While competition and collaboration are often considered mutually exclusive forces, one can actually strengthen the other. Tas Bindi speaks to industry leaders about how collaboration can improve competition and customer outcomes.
The leading 19th century economist Herbert Spencer once likened the economy to a jungle, in which only the fittest survive.
Especially in highly competitive industries, such as the financial services sector, this mode of thinking often leads people to fall into the trap of thinking that the opposite of competition is collaboration, and that the two are mutually exclusive forces.
Yet thinking this way could potentially be a mistake. According to brokerage, aggregator and lender leaders, there are many circumstances where it makes sense for competing businesses to band together for a mutually beneficial common end.
Examples include when small and early-stage companies partner with each other to secure an initial sales channel or strategic investment, when businesses join forces to set standards of best practice, or when big businesses and fintechs work together on developing technology.
Some of the benefits of collaborating in such situations, according to leading industry figures, include lower barriers to entry, the ability to persuade the public and policymakers against reforms that could have adverse consequences, improved standards of practice, and better customer experiences and outcomes.
Andrew West, national sales manager for property at broker lending company Global Capital Commercial, notes that large companies can help small and early-stage companies scale quickly, for example, by providing “an initial sales channel, strategic investment, product development input, and eventually a potential exit route”.
“And a large company can access new product or tech that could not be developed in-house, a new funding opportunity and market insight,” he adds.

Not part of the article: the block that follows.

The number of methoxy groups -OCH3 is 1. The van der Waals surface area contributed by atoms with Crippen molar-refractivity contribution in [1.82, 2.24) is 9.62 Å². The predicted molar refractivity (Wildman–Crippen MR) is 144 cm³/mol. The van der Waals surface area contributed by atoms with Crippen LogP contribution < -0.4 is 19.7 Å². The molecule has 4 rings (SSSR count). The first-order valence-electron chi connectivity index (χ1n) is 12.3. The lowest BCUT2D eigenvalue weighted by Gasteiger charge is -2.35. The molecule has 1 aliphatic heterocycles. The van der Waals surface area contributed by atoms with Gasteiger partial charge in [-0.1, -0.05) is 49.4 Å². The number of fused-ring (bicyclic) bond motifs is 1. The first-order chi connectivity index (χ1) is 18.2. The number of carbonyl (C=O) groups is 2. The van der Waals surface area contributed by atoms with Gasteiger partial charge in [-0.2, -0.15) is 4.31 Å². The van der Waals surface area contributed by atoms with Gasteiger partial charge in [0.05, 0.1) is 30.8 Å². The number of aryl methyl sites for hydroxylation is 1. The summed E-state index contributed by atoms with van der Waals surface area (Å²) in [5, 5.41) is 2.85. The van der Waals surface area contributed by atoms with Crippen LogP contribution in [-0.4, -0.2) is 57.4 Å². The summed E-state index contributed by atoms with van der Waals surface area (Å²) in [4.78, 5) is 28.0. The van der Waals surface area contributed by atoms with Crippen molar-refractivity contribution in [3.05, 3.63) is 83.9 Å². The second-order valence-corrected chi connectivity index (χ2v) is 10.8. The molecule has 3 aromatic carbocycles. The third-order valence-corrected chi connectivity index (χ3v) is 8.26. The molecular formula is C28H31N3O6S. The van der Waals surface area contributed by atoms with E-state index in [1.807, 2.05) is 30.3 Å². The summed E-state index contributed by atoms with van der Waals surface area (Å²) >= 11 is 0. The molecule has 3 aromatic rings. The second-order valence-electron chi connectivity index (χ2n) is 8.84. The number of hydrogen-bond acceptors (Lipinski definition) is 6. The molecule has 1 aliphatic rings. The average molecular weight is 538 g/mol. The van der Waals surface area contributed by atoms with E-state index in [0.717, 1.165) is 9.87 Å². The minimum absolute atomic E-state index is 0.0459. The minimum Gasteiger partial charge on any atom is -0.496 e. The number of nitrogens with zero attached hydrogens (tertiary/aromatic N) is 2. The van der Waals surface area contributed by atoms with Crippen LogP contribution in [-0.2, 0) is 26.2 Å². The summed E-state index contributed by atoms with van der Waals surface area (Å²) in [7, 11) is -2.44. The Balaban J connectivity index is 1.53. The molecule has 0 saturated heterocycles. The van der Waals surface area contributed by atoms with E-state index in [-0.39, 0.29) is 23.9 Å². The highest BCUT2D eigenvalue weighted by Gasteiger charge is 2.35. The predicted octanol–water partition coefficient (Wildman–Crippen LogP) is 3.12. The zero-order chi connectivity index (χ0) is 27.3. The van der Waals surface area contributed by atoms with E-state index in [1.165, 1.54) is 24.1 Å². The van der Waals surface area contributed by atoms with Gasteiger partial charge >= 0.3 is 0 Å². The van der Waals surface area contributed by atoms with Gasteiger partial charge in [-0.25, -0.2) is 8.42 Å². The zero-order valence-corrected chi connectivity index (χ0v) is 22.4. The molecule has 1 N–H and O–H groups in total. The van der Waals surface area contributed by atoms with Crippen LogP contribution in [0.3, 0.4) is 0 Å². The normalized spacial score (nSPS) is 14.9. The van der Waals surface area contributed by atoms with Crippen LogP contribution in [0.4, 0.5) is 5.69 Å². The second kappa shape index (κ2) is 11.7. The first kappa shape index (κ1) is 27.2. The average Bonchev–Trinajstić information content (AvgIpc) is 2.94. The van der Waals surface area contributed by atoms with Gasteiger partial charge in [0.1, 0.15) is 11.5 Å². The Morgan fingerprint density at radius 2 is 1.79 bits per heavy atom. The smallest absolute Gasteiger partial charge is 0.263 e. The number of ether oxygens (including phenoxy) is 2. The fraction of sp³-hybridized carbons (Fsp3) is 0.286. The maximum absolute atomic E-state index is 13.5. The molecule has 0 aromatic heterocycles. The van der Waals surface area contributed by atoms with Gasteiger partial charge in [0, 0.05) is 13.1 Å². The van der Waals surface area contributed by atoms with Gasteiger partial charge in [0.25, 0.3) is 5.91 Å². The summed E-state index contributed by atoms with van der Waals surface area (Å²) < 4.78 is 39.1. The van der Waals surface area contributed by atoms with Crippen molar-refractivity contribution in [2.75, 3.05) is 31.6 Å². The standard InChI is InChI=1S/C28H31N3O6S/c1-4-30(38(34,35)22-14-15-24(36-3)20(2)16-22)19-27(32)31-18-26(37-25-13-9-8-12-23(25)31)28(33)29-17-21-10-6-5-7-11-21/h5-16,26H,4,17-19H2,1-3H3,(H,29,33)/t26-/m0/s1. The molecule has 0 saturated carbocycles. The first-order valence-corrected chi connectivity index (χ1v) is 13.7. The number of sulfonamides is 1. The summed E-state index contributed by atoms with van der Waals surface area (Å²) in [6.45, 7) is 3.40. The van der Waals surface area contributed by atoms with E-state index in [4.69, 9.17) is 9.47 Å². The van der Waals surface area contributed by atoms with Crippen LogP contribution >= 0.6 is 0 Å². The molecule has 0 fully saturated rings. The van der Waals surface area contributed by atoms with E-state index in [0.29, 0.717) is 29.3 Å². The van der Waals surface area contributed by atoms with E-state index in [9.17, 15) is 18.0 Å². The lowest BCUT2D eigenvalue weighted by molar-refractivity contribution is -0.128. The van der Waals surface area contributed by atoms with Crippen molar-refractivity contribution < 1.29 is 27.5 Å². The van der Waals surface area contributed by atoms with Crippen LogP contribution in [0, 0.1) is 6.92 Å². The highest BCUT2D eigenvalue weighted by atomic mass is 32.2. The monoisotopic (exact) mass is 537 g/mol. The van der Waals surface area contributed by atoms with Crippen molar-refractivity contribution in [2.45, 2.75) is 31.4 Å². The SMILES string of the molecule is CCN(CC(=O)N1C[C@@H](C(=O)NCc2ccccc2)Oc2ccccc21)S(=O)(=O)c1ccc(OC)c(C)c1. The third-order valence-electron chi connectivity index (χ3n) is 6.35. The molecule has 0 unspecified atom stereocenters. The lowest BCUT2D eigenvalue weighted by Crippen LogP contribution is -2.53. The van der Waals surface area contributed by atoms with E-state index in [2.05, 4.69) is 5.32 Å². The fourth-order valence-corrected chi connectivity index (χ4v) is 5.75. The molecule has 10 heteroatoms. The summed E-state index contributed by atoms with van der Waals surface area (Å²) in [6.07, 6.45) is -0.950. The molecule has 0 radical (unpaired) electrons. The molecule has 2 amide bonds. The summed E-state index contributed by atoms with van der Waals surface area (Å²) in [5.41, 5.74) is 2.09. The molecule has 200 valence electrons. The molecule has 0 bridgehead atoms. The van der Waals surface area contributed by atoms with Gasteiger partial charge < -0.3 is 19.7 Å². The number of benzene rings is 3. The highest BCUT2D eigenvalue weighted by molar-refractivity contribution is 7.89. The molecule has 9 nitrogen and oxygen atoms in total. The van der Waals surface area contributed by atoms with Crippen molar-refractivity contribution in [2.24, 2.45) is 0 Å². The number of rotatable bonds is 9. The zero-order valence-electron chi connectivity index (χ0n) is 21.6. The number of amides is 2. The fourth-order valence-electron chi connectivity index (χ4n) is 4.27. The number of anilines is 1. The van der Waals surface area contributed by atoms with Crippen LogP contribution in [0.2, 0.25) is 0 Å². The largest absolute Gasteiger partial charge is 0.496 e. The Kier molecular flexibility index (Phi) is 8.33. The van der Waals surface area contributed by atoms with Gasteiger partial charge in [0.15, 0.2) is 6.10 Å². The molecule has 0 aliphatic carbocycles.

Meanwhile, Ray Hair, executive director at The Local Loan Company, says that finance customers are “often time-poor and therefore appreciative of integrated services that provide a comprehensive solution”.
He explains: “It has to be more than a ‘do you want fries with that’ approach. Collaboration with businesses that can deliver products or services that enhance your own business’ service, efficiency and/or product range can add value to the customer experience and customer retention.”
For example, mortgage marketplace HashChing joined forces with Proviso for its bank-scraping solution BankStatements, as well as Ezidox for its cloud-based document collection and management software, in a bid to create a better user experience for brokers.
HashChing COO Siobhan Hayden notes that by integrating BankStatements and Ezidox into the company’s broker portal, the “broker is not required to then [leave the portal] and go into another software platform or subscribe to other services independently”.
“Why not provide all of that in one service flow rather than the customer having to go in and out of a flow?” she says.
Lenders are also offering brokers with specialised tools to help provide enhanced service to their clients and make their businesses run more efficiently.
Speaking on The Adviser’s webcast, The changing lending landscape, Pepper Money’s director of sales and distribution, Aaron Milburn, said the Pepper Product Selector and Resolve tools were designed to assist brokers in diversifying their business.
Mr Milburn said: “We’ve got to give [brokers] the tools to be able to diversify… from just prime lending to near-prime and specialist lending, then into SMSF lending, into small business lending. [We’ve got to] give them the tools and coaching and learning around that.”